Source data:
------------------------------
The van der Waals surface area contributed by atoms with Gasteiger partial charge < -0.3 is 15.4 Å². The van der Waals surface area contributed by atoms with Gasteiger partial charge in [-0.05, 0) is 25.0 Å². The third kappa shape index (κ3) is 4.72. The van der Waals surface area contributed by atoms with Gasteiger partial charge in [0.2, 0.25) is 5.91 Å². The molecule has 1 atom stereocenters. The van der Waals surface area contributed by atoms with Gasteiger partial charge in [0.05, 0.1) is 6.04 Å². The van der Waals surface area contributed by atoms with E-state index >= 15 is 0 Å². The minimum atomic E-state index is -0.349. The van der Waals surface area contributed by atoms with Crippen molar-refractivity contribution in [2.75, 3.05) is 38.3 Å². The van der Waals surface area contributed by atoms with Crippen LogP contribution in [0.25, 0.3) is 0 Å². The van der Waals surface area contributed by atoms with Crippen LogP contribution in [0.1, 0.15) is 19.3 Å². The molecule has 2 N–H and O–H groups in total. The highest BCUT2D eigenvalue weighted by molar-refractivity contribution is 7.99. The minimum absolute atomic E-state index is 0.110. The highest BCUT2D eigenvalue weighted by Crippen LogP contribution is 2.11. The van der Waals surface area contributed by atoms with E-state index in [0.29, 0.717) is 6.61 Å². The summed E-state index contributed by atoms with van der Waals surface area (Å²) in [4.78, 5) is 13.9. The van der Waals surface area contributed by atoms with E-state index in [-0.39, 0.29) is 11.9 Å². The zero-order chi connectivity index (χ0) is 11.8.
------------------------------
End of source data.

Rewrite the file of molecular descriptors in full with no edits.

The van der Waals surface area contributed by atoms with Gasteiger partial charge < -0.3 is 15.4 Å². The van der Waals surface area contributed by atoms with Gasteiger partial charge in [-0.05, 0) is 25.0 Å². The third kappa shape index (κ3) is 4.72. The van der Waals surface area contributed by atoms with Gasteiger partial charge in [0.2, 0.25) is 5.91 Å². The molecule has 1 atom stereocenters. The van der Waals surface area contributed by atoms with Gasteiger partial charge in [0.05, 0.1) is 6.04 Å². The van der Waals surface area contributed by atoms with E-state index >= 15 is 0 Å². The minimum atomic E-state index is -0.349. The van der Waals surface area contributed by atoms with Crippen molar-refractivity contribution in [2.75, 3.05) is 38.3 Å². The van der Waals surface area contributed by atoms with Crippen LogP contribution in [0.25, 0.3) is 0 Å². The van der Waals surface area contributed by atoms with Crippen LogP contribution in [0.1, 0.15) is 19.3 Å². The molecule has 2 N–H and O–H groups in total. The highest BCUT2D eigenvalue weighted by molar-refractivity contribution is 7.99. The minimum absolute atomic E-state index is 0.110. The highest BCUT2D eigenvalue weighted by Crippen LogP contribution is 2.11. The van der Waals surface area contributed by atoms with E-state index in [0.29, 0.717) is 6.61 Å². The summed E-state index contributed by atoms with van der Waals surface area (Å²) in [4.78, 5) is 13.9. The van der Waals surface area contributed by atoms with E-state index in [-0.39, 0.29) is 11.9 Å². The zero-order chi connectivity index (χ0) is 11.8.